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There are two legal protections for information: the attorney-client privilege and the attorney workproduct doctrine. Before discussing the technical requirements of these doctrines, it is necessary to review the professional role of an attorney. Except for certain specific statutory restrictions on document access, it is impossible to protect documents without the involvement of an attorney. The attorney must be properly admitted to practice in the jurisdiction where the facility is located.

The possession of a license is not enough, however; the attorney also must be free to exercise independent legal judgment. The free exercise of independent judgment is a distinguishing characteristic of a professional. Whether it is certifying a bridge as sound, diagnosing an illness, or giving a legal opinion, only the person holding the appropriate license can legally make the professional decision. A corporation cannot hold a professional license; neither can an unlicensed individual practice a profession by employing a license holder to ratify the layman's decisions. These stricture apply equally to physicians and attorneys, although the nature of professional judgment is easier to define for physicians. Since hospitals constantly deal with the issue of independent judgment with regard to physicians' services, this situation will be used to illustrate the principle of free judgment.

The medical situation that is closest to the role of in-house counsel is that of a company physician. Despite the often-held belief that physicians cannot be employed by non-physicians, all large corporations employ physicians to treat employment -related illnesses and manage employee health programs. The physician is employed to provide services as defined by the employer. The employer may tell the physician how many hours to spend seeing patients, or not to see patients at all. These are administrative decisions. The employer cannot tell the physician how to treat the patients that the physician does see. When seeing patients, the physician is exercising medical judgment, an area that the employer cannot infringe upon.

This has been the subject of litigation in cases where employees have sued company physicians who have allowed the employer to dictate their professional decisions. These cases have arisen in situations where employers have instructed company physicians not to inform employees about employment-related illnesses. The courts have held that this violates the professional license requirements, and they have allowed the employees to recover against the physicians for malpractice. In allowing these recoveries, the courts have stated that a licensed professional cannot use company policies as a defense against lawsuits based upon professional negligence.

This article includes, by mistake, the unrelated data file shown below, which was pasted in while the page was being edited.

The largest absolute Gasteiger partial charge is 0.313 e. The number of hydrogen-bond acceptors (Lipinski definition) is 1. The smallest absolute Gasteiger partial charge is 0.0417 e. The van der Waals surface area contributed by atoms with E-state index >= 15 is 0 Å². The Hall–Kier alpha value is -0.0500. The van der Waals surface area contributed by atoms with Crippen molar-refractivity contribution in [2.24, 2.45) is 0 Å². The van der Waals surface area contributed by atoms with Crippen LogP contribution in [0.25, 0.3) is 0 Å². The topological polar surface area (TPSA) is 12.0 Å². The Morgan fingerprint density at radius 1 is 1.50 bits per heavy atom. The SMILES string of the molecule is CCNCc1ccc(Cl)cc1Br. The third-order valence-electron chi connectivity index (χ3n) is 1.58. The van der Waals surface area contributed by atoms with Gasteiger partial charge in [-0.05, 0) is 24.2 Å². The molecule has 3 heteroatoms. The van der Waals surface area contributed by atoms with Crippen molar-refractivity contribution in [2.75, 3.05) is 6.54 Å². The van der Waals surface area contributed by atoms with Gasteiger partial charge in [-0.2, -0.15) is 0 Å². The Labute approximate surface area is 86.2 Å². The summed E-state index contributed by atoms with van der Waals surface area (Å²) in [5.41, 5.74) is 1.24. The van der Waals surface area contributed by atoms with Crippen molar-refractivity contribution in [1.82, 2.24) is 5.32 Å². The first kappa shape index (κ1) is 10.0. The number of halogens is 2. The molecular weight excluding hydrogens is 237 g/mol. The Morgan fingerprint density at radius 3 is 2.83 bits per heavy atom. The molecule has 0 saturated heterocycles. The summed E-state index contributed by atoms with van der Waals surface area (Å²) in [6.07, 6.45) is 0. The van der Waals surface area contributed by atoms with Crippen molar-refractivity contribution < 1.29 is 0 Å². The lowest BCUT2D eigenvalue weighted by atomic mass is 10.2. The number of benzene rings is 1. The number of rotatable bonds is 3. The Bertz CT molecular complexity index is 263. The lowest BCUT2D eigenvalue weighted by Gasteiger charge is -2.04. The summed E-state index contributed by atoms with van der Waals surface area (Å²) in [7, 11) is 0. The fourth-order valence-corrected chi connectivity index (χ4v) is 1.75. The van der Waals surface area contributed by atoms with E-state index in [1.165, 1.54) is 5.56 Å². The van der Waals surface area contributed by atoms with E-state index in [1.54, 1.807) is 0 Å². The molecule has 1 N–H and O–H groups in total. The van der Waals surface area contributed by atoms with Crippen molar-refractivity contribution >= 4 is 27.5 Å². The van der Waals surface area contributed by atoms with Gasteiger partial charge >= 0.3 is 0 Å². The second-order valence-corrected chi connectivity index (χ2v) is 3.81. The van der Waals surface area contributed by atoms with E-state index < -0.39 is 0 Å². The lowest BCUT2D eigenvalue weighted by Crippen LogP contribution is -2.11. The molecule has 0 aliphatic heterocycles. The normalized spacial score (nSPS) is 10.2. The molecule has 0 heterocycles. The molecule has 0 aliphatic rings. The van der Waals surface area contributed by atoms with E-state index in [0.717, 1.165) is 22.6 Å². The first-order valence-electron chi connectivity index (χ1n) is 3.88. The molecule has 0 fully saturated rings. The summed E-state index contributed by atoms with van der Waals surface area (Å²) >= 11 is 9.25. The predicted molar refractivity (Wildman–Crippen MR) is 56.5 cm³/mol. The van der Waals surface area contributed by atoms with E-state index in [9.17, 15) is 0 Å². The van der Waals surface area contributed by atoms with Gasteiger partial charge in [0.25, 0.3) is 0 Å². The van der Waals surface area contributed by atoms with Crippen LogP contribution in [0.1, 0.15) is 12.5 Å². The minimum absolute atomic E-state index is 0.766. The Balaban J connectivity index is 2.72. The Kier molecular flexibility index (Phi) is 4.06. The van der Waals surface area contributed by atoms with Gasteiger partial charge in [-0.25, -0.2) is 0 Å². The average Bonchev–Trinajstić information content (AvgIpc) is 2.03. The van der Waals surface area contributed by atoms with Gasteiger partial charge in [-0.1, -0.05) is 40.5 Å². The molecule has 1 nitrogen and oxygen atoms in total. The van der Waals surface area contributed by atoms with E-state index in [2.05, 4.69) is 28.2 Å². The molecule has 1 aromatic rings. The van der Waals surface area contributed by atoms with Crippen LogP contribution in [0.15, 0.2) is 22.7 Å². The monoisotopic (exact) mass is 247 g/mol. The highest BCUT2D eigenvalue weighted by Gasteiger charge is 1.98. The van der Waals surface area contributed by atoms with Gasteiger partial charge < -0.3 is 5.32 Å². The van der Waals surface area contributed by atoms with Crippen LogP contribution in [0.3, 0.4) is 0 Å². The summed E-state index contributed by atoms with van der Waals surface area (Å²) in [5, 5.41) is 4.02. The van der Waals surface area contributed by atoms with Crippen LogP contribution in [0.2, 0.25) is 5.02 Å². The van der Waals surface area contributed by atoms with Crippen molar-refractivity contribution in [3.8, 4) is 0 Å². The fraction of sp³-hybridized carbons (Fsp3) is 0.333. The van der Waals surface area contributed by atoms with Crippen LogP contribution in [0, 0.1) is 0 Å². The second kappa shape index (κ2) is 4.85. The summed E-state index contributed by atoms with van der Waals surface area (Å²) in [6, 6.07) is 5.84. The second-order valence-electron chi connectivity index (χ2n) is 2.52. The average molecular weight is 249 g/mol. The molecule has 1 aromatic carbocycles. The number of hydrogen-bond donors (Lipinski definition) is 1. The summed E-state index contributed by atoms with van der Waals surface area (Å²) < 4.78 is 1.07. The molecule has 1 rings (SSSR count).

A professional who allows a layman to influence the professional's judgment will be acting contrary to the dictates of the professional's license. In the legal context, this means that an attorney who allowed a layman to direct the professional's actions would not be acting as an attorney. While this could result in personal liability for malpractice, it is not a serious threat for in-house attorneys. The real problem is that the attorney's work and confidences could lose their legal protection. This protection can also be lost if the attorney acts as an administrator. In our medical example, assume that the company physician also acted as a personnel administrator. In states with a physician-patient privilege, the physician's records would be protected when the physician was exercising medical judgment, but not when acting as an employment counselor. The legal problem would be in separating the roles.

The usual legal solution here is to disallow the legal protection of documents if privileged information is mixed with unprivileged information. This conservative attitude stems from the underpinnings of legal privilege. Privilege is a statutory doctrine intended to encourage people to utilize legal counsel in the hope that this will increase compliance of the laws. (This applies only to civil law; privilege in criminal law is based on constitutional mandates.) While the full extent of legal privilege is uncertain, a recent U.S. Supreme Court decision (Upjohn Co. v. United States, 449 U.S. 383 (1981)) has established guidelines for legal privilege in the corporations.

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